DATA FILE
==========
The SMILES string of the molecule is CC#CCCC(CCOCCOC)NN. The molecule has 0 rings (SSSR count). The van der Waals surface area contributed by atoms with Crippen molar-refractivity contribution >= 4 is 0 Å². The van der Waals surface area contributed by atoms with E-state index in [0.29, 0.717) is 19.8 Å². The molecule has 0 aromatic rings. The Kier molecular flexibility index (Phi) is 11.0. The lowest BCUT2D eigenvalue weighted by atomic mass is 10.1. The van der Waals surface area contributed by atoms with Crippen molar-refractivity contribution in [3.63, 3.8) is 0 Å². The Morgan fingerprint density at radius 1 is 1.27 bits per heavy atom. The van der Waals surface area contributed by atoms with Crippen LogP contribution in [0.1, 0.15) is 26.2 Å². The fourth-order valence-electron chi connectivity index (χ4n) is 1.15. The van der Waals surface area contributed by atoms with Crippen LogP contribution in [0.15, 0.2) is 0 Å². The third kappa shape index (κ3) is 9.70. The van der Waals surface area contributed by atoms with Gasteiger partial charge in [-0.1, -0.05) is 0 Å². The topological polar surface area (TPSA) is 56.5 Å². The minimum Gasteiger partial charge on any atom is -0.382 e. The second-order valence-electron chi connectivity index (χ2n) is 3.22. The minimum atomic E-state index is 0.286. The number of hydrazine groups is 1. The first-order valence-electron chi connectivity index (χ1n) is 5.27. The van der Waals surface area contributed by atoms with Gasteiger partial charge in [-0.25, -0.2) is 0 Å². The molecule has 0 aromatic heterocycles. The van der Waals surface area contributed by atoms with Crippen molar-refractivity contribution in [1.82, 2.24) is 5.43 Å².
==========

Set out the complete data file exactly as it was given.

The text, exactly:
The SMILES string of the molecule is CC#CCCC(CCOCCOC)NN. The molecule has 0 rings (SSSR count). The van der Waals surface area contributed by atoms with Crippen molar-refractivity contribution >= 4 is 0 Å². The van der Waals surface area contributed by atoms with E-state index in [0.29, 0.717) is 19.8 Å². The molecule has 0 aromatic rings. The Kier molecular flexibility index (Phi) is 11.0. The lowest BCUT2D eigenvalue weighted by atomic mass is 10.1. The van der Waals surface area contributed by atoms with Crippen molar-refractivity contribution in [3.63, 3.8) is 0 Å². The Morgan fingerprint density at radius 1 is 1.27 bits per heavy atom. The van der Waals surface area contributed by atoms with Crippen LogP contribution in [0.1, 0.15) is 26.2 Å². The fourth-order valence-electron chi connectivity index (χ4n) is 1.15. The van der Waals surface area contributed by atoms with Crippen LogP contribution in [0.15, 0.2) is 0 Å². The third kappa shape index (κ3) is 9.70. The van der Waals surface area contributed by atoms with Gasteiger partial charge in [-0.1, -0.05) is 0 Å². The topological polar surface area (TPSA) is 56.5 Å². The minimum Gasteiger partial charge on any atom is -0.382 e. The second-order valence-electron chi connectivity index (χ2n) is 3.22. The minimum atomic E-state index is 0.286. The number of hydrazine groups is 1. The first-order valence-electron chi connectivity index (χ1n) is 5.27. The van der Waals surface area contributed by atoms with Gasteiger partial charge in [-0.25, -0.2) is 0 Å². The molecule has 0 aromatic heterocycles. The van der Waals surface area contributed by atoms with Crippen molar-refractivity contribution in [1.82, 2.24) is 5.43 Å².